My family has owned little dogs my entire life, specifically dachshunds (wiener dogs). My dog, Susie’s, biggest fear was thunderstorms and her biggest accomplishment was climbing up onto the footstool beside the couch. My grandparents’ wiener dogs sleep in tiny kennels that fit easily into a car’s front floorboard, and they can be carried around with one arm when necessary.
Our dog is not like that.
Meera’s kennel doesn’t fit into a car unless you take it apart; she eats about five pounds of dog food a week; and, at five months old, already has a bark that puts fear into the hearts of visiting maintenance men. Meera has long conquered the footstool and is now working on the kitchen table. Heaven help us.
So here is a list of things my dachshunds never made me think about, but that Meera sends through my mind on a daily basis.
1. If she stands on her back legs, she can reach things on top of the kitchen table. Soon she’ll probably be able to just eat at the table.
2. She doesn’t have to jump against the bed to wake me up in the morning; she just sticks her nose into my face, since she’s as tall as the bed anyway.
3. One rawhide bone typically lasts about two days.
4. She can get stuck under the bed and sometimes requires help to get out.
5. I can’t pick her up easily anymore, which makes doing things she doesn’t like, like climbing into cars, rather difficult.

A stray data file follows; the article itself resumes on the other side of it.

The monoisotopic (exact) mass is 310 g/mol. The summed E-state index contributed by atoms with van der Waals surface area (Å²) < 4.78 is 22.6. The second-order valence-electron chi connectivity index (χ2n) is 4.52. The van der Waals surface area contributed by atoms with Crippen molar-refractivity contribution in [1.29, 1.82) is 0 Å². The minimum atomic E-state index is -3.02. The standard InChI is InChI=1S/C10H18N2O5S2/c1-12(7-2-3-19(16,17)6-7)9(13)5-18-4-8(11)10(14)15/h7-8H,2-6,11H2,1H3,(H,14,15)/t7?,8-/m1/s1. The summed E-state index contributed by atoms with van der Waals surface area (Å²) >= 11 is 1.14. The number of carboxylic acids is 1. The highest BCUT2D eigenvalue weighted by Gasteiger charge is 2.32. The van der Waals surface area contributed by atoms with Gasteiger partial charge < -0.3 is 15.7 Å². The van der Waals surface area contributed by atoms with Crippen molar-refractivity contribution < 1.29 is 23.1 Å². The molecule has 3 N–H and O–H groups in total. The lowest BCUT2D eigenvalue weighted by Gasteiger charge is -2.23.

6. I have to check the kitchen counters (still thankfully higher than the table) before I leave to make sure there’s nothing out that she might like to try jumping for.
7. She’s grown out of sleeping on a little rug in the floor and has now claimed the futon as her personal bed. (She takes up half of it.)
8. She has graduated from shredding the husk off coconuts and can now break them open and scatter the pieces to the ends of the earth.
9. I only remember one person (coughAnnaLisecough) ever being afraid of Susie, whereas I get frequent requests from visitors and maintenance people to “put the dog away before I come in.”
10. She will one day take up the entire backseat of our car, rather than just the front floorboard.
But, despite all these things and regardless of the way my family feels about her inevitable size, I love every big-dog inch of her. It’s just a learning process to go from ankle-size to waist-size.
Oh, and she has developed some sort of vendetta against paper products. Writing paper, paper towels, Kleenexes – it doesn’t matter, it must die. When she knocks over the garbage can (thankfully still the small ones in our room and not the big one in the kitchen) she leaves everything where it falls except paper. That she shreds into thousands of tiny pieces and scatters throughout the house so that they can’t magically reassemble. Who knows? Goofy dog.